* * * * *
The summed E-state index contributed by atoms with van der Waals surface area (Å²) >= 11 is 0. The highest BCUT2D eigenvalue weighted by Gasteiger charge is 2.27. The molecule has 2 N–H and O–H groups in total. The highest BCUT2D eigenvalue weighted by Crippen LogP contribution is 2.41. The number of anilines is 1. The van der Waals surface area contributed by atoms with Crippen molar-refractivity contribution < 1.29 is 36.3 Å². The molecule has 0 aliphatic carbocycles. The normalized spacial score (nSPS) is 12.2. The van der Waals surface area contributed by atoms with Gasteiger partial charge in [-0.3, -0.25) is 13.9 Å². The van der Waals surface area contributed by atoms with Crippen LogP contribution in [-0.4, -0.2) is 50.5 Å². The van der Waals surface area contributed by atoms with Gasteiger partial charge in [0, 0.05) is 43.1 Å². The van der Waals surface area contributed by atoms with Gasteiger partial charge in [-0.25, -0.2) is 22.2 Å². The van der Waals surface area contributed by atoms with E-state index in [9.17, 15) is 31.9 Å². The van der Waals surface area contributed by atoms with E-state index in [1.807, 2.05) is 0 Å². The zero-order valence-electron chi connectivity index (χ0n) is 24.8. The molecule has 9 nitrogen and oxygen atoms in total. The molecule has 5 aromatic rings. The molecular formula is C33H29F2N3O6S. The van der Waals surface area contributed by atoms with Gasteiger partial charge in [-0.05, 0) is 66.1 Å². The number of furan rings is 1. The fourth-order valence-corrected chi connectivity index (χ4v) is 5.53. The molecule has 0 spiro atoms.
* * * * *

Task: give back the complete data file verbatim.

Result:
The summed E-state index contributed by atoms with van der Waals surface area (Å²) >= 11 is 0. The highest BCUT2D eigenvalue weighted by Gasteiger charge is 2.27. The molecule has 2 N–H and O–H groups in total. The highest BCUT2D eigenvalue weighted by Crippen LogP contribution is 2.41. The number of anilines is 1. The van der Waals surface area contributed by atoms with Crippen molar-refractivity contribution < 1.29 is 36.3 Å². The molecule has 0 aliphatic carbocycles. The normalized spacial score (nSPS) is 12.2. The van der Waals surface area contributed by atoms with Gasteiger partial charge in [-0.3, -0.25) is 13.9 Å². The van der Waals surface area contributed by atoms with Crippen LogP contribution in [-0.4, -0.2) is 50.5 Å². The van der Waals surface area contributed by atoms with Gasteiger partial charge in [0, 0.05) is 43.1 Å². The van der Waals surface area contributed by atoms with Gasteiger partial charge in [-0.25, -0.2) is 22.2 Å². The van der Waals surface area contributed by atoms with E-state index in [9.17, 15) is 31.9 Å². The van der Waals surface area contributed by atoms with E-state index in [1.807, 2.05) is 0 Å². The zero-order valence-electron chi connectivity index (χ0n) is 24.8. The molecule has 9 nitrogen and oxygen atoms in total. The molecule has 5 aromatic rings. The molecular formula is C33H29F2N3O6S. The van der Waals surface area contributed by atoms with Gasteiger partial charge in [-0.05, 0) is 66.1 Å². The number of furan rings is 1. The fourth-order valence-corrected chi connectivity index (χ4v) is 5.53. The molecule has 0 spiro atoms.